Notes for My Successor

Page 8 – From lieutenant-governor to Governor-General

Changing titles

Captain William Hobson (served 1840–42) reached New Zealand early in 1840. He served as lieutenant-governor under Sir George Gipps, who as governor of New South Wales was also governor-in-chief of New Zealand. In 1841 New Zealand became a separate Crown colony with Hobson as governor.

In 1917, partway through the term of Lord Liverpool (1912–20), the title of governor was further upgraded to Governor-General. In those days this role also represented the British government in New Zealand, a function that since 1939 has been carried out by the British High Commissioner. The Governor-General represents the monarch, who is New Zealand's head of state.

The modern Governor-General

An outgoing Governor-General's 'Notes for My Successor' have had their day. New Zealanders already know the country and have no need to pack their household goods for a journey around the world.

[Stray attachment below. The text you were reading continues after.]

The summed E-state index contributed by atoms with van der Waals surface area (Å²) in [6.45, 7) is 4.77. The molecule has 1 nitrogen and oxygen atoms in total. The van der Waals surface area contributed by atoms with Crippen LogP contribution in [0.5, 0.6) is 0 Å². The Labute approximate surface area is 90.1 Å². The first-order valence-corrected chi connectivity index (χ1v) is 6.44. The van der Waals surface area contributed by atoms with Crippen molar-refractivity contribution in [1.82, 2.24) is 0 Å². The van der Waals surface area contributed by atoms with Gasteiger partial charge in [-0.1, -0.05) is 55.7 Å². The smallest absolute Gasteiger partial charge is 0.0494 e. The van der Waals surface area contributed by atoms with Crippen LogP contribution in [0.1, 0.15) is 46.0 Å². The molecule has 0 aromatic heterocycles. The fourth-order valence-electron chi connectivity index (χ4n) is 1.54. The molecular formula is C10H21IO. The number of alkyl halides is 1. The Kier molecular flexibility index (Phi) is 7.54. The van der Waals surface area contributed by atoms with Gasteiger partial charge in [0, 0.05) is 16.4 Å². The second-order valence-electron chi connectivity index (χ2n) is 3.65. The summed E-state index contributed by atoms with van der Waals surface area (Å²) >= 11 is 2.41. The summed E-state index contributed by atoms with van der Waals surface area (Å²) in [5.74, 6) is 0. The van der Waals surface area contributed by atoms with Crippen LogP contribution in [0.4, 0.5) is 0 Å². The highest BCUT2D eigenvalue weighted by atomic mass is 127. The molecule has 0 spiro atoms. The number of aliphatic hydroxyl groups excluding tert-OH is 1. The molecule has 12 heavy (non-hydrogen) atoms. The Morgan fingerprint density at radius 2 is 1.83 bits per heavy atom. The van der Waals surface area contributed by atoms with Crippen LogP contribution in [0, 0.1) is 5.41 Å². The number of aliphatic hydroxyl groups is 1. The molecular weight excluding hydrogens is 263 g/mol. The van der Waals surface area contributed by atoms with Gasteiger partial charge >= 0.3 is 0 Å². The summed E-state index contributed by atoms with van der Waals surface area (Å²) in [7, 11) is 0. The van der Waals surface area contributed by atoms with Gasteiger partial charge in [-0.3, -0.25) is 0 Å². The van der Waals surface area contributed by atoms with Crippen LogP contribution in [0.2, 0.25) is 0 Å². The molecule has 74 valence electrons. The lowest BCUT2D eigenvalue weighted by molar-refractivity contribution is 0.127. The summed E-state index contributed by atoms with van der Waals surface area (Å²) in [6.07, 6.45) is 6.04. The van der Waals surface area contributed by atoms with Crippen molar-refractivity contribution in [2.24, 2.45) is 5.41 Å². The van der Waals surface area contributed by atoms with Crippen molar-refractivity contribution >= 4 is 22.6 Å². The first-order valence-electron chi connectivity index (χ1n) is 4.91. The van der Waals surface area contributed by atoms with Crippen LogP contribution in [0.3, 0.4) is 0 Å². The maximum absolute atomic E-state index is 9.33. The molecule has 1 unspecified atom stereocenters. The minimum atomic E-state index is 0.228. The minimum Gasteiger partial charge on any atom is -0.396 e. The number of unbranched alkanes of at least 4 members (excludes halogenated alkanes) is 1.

After Cabinet has made its decision, the Governor-General designate meets the outgoing Governor-General and the staff of Government House. He or she receives a series of briefings from officials and visits London to receive the commission from the Queen.

See also: a biography of the current Governor-General.

Biographies of governors and Governors-General

These biographies are available from the Dictionary of New Zealand Biography website:

  • Bledisloe, Charles Bathurst (1867–1958)
  • Bowen, George Ferguson (1821–99)
  • Browne, Thomas Robert Gore (1807–87)
  • Cobham, Charles John Lyttelton (1909–77)
  • FitzRoy, Robert (1805–65)
  • Freyberg, Bernard Cyril (1889–1963)
  • Gordon, Arthur Hamilton (1829–1912)
  • Grey, George (1812–98)
  • Hobson, William (1792–1842)
  • Holyoake, Keith Jacka (1904–83)
  • Jellicoe, John Henry Rushworth (1859–1935)
  • Jervois, William Francis Drummond (1821–97)
  • Onslow, William Hillier (1853–1911)
  • Porritt, Arthur Espie (1900–94)

A full list of New Zealand governors and Governors-General, including the years in which they held office, is available from the Governor-General's website.

All governors and Governors-General are featured in the book, The Governors.

How to cite this page

'From lieutenant-governor to Governor-General', URL:, (Ministry for Culture and Heritage), updated 28-Sep-2016